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dc.contributor.advisorReid, J. Jeffersonen_US
dc.contributor.authorLittler, Matthew Laws, 1973-*
dc.creatorLittler, Matthew Laws, 1973-en_US
dc.date.accessioned2013-04-03T13:33:15Z
dc.date.available2013-04-03T13:33:15Z
dc.date.issued1998en_US
dc.identifier.urihttp://hdl.handle.net/10150/278685
dc.description.abstractThis study presents the results of a detailed analysis of an agent-based computer simulation called Artificial Anasazi. The simulation attempts to replicate the population growth and settlement patterns of the prehistoric Kayenta Anasazi of Long House Valley in northeastern Arizona between A.D. 400-1300. Agent-based simulations model social evolution from the bottom-up, using heterogeneous agents that follow simple rules, in contrast to the top-down computer simulations usually used by archaeologists. Artificial Anasazi is tested against the archaeological record of the real Long House Valley through both qualitative and quantitative methods, and an analysis of the relevant ethnographic information is presented. The ultimate goal of this study is to elucidate the potentials and pitfalls of using agent-based computer simulation as a serious research tool in archaeology.
dc.language.isoen_USen_US
dc.publisherThe University of Arizona.en_US
dc.rightsCopyright © is held by the author. Digital access to this material is made possible by the University Libraries, University of Arizona. Further transmission, reproduction or presentation (such as public display or performance) of protected items is prohibited except with permission of the author.en_US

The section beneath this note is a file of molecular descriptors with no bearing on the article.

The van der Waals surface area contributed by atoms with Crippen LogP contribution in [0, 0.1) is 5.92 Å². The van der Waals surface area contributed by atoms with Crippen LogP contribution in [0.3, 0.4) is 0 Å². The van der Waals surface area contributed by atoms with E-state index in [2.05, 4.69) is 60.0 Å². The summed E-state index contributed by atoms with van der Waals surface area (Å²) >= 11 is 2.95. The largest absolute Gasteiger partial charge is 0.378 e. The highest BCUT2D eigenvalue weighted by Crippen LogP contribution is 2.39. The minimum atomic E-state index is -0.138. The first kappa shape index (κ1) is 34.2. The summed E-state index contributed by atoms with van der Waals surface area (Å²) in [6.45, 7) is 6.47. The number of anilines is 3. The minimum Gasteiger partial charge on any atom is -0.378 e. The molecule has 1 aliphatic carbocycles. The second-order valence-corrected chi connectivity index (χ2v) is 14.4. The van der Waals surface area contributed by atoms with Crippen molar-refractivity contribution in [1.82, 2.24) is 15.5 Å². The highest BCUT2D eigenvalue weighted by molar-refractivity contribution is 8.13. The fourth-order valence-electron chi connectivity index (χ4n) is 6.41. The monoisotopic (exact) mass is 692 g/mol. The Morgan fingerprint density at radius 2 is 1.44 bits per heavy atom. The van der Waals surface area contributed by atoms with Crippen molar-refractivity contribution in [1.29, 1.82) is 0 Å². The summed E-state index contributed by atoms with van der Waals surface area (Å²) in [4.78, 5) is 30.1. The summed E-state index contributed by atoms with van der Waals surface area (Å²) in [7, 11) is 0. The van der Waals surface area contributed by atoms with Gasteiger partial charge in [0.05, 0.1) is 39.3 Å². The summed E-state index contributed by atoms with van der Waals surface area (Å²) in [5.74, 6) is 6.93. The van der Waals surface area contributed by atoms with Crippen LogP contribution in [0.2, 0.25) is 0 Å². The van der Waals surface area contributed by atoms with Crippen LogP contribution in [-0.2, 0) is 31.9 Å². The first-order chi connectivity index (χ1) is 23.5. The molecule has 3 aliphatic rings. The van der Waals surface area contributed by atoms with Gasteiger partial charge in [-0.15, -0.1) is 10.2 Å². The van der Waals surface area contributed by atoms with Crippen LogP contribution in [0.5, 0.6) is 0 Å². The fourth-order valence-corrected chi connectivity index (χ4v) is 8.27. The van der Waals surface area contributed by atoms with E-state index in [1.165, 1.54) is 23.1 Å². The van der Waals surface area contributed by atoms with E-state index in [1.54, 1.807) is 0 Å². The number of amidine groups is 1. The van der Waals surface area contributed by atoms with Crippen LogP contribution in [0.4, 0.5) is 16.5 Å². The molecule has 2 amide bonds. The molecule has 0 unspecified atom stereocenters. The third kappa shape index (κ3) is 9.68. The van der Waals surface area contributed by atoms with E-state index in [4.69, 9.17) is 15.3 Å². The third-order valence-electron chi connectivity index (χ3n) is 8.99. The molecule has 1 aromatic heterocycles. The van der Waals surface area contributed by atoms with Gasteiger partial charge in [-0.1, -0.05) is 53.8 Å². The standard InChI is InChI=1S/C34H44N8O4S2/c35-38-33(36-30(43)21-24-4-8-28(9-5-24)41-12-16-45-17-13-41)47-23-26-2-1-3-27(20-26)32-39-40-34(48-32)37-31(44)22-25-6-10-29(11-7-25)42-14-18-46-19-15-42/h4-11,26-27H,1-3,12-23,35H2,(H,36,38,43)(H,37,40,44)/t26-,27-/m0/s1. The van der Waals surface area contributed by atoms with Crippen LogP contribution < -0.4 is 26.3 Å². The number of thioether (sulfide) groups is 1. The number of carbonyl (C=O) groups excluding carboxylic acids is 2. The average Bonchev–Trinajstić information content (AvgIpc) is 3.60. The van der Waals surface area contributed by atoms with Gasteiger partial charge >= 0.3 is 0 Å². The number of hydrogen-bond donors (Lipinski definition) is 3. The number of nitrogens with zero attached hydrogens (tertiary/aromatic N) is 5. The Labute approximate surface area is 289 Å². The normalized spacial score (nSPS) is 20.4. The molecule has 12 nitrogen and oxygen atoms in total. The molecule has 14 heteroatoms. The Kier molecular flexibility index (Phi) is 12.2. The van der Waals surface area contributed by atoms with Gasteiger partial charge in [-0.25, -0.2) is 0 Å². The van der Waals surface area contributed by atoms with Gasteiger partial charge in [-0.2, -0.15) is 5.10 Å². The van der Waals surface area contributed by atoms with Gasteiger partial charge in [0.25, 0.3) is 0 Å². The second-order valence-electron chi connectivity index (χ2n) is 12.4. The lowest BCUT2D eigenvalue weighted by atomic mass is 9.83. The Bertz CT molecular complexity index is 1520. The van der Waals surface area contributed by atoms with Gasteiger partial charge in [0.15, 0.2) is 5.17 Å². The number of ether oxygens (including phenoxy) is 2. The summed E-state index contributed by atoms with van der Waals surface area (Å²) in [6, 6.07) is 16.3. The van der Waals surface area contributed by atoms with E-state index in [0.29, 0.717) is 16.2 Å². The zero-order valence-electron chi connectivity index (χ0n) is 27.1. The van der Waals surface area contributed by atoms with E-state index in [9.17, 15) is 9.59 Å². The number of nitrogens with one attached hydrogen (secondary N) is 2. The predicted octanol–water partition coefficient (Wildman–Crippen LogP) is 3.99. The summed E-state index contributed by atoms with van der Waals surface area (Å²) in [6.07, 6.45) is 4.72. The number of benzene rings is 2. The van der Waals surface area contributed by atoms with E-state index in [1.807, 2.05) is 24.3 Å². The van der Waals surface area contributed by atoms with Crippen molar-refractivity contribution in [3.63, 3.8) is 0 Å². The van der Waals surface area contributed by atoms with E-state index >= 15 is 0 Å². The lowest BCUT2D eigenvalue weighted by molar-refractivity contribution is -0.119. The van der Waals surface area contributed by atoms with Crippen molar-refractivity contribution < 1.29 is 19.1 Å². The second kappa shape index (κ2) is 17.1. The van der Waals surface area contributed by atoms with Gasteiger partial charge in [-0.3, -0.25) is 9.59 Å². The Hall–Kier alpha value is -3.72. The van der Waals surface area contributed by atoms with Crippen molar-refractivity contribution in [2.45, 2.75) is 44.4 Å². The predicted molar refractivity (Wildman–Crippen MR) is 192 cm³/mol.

dc.subjectAnthropology, Archaeology.en_US
dc.subjectComputer Science.en_US
dc.titleSimulating the Long House Valley: An evaluation of the role of agent-based computer simulation in archaeologyen_US
dc.typetexten_US
dc.typeThesis-Reproduction (electronic)en_US
thesis.degree.grantorUniversity of Arizonaen_US
thesis.degree.levelmastersen_US
dc.identifier.proquest1393720en_US
thesis.degree.disciplineGraduate Collegeen_US
thesis.degree.disciplineAnthropologyen_US
thesis.degree.nameM.A.en_US
dc.identifier.bibrecord.b39471834en_US
refterms.dateFOA2018-06-28T11:33:27Z
html.description.abstractThis study presents the results of a detailed analysis of an agent-based computer simulation called Artificial Anasazi. The simulation attempts to replicate the population growth and settlement patterns of the prehistoric Kayenta Anasazi of Long House Valley in northeastern Arizona between A.D. 400-1300. Agent-based simulations model social evolution from the bottom-up, using heterogeneous agents that follow simple rules, in contrast to the top-down computer simulations usually used by archaeologists. Artificial Anasazi is tested against the archaeological record of the real Long House Valley through both qualitative and quantitative methods, and an analysis of the relevant ethnographic information is presented. The ultimate goal of this study is to elucidate the potentials and pitfalls of using agent-based computer simulation as a serious research tool in archaeology.


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